WT. My name is William Henry Taylor, known as Buck throughout my service. I joined the Air Force in Nineteen Forty Two and er. Actually when I went to join up I went to join the Navy but it was out for lunch so the RAF Recruiter got hold of me and he said “I am sure you would like to be in the Air Force and be a Pilot.” I didn’t even know what a Pilot was, I was only seventeen I told them I was eighteen to get in and eh did a few months refuelling aeroplanes and things like that and em after a period they were asking for volunteers for Aircrew and I became Aircrew. Eh, went through all my courses, did my course as an Air Gunner at Andreas on the Isle of Man and from there on we did various other aircraft, Ansons, Wellingtons and eh at a certain, I forget exactly when it was but it was in nineteen forty four I think, end of Forty Three I think, we were all put into a hanger at RAF Finingley and told to crew up and eh everybody.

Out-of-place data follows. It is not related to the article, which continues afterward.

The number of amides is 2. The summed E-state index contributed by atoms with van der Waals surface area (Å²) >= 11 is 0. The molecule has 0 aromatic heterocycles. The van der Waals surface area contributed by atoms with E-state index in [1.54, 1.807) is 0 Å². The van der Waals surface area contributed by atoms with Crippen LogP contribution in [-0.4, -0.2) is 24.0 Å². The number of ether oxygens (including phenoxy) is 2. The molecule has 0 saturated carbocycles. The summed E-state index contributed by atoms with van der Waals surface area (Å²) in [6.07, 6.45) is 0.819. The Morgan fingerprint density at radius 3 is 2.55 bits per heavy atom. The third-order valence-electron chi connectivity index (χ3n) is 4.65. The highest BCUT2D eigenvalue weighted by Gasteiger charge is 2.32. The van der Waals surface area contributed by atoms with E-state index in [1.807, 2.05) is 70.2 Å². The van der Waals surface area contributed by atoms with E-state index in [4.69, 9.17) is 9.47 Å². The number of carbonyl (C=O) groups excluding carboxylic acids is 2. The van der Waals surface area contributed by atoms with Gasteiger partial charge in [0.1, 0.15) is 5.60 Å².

RM. What Squadron was this by the way?